Cutaneous and ocular toxicology

Hydrogel allergic contact dermatitis and imidazolidinyl urea/diazolidinyl urea.

PMID 21425953


Hydrogels contain modified carboxymethylcellulose polymer together with propylene glycol as known components. Nowadays, they are common agents used in the treatment of leg ulcer patients, and a possible cause of allergic contact dermatitis. However in the published data, not all the patients with positive patch tests to hydrogels were sensitized to propylene glycol, remaining some allergens to be identified. The authors describe two leg ulcer patients sensitized for different commercial available hydrogels tested "as is", with concomitant patch tested positivity to imidazolidinyl urea (IU) and diazolidinyl urea (DU). Patient A was an 84-year-old male, and patient B was a 77-year-old female, both with a known history of leg ulcer for more than 8 weeks. Patient A was sensitized for Intrasite Gel(®), Hydrogel Nu-Gel(®), Askina Gel(®), neomycin and budesonide. Patient B was sensitized for Intrasite Gel(®), Hydrogel Nu-Gel(®), Askina Gel(®), Hydrosorb Gel(®), Fragance mix 1 and 2, Amerchol, geraniol and citral. They were negative to propylene glycol tested in 5% pet. and 20% aq. IU and DU are formaldehyde-releasing agents, used as antimicrobial preservatives in the formulation of pharmaceutical creams and ointments and are known to cause contact dermatitis. Also, in many studies performed, it has been shown that contact allergy is high in patients with leg ulcers. As result, assessment of the relevance of positive patch test reactions in these patients can be difficult. Although we were not able to get the complete ingredient list of the hydrogels tested, attending to these observations, could be of importance to evaluate the presence of IU/DU in patients with suspected contact dermatitis to hydrogels.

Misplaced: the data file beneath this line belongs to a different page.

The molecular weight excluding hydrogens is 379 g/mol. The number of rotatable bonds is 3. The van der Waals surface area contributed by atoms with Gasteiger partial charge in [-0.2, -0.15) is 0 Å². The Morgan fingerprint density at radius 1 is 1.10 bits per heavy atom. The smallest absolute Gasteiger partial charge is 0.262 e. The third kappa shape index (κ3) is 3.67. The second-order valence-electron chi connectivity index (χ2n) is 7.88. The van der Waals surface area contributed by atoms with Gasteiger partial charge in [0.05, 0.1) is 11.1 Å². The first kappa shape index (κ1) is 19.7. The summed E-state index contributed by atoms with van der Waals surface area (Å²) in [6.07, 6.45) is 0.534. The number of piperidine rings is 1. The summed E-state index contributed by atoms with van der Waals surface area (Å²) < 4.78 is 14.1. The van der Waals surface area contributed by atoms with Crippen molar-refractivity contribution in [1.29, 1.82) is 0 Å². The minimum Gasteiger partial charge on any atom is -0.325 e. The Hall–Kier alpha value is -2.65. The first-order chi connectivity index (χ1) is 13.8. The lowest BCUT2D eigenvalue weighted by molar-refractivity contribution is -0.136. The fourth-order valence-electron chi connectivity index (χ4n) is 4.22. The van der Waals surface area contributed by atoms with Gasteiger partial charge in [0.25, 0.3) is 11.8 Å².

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Diazolidinyl urea, ≥95%
Imidazolidinyl urea